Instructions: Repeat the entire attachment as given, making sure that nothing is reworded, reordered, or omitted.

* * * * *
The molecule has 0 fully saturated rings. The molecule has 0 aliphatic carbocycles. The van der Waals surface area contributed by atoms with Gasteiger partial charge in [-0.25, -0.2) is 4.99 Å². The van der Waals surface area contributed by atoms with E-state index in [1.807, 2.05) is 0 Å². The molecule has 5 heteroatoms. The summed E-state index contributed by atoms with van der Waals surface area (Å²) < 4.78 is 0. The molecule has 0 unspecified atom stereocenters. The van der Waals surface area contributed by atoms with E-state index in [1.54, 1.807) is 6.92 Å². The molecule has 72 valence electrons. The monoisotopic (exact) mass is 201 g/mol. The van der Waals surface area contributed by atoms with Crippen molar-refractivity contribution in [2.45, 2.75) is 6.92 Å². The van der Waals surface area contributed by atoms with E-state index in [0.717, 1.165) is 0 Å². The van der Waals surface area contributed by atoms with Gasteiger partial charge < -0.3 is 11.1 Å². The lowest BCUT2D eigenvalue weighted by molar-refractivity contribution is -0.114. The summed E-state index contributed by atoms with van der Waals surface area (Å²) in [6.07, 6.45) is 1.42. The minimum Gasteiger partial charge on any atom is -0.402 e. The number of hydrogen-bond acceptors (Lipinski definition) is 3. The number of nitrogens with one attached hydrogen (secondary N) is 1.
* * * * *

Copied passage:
The molecule has 0 fully saturated rings. The molecule has 0 aliphatic carbocycles. The van der Waals surface area contributed by atoms with Gasteiger partial charge in [-0.25, -0.2) is 4.99 Å². The van der Waals surface area contributed by atoms with E-state index in [1.807, 2.05) is 0 Å². The molecule has 5 heteroatoms. The summed E-state index contributed by atoms with van der Waals surface area (Å²) < 4.78 is 0. The molecule has 0 unspecified atom stereocenters. The van der Waals surface area contributed by atoms with E-state index in [1.54, 1.807) is 6.92 Å². The molecule has 72 valence electrons. The monoisotopic (exact) mass is 201 g/mol. The van der Waals surface area contributed by atoms with Crippen molar-refractivity contribution in [2.45, 2.75) is 6.92 Å². The van der Waals surface area contributed by atoms with E-state index in [0.717, 1.165) is 0 Å². The van der Waals surface area contributed by atoms with Gasteiger partial charge < -0.3 is 11.1 Å². The lowest BCUT2D eigenvalue weighted by molar-refractivity contribution is -0.114. The summed E-state index contributed by atoms with van der Waals surface area (Å²) in [6.07, 6.45) is 1.42. The minimum Gasteiger partial charge on any atom is -0.402 e. The number of hydrogen-bond acceptors (Lipinski definition) is 3. The number of nitrogens with one attached hydrogen (secondary N) is 1.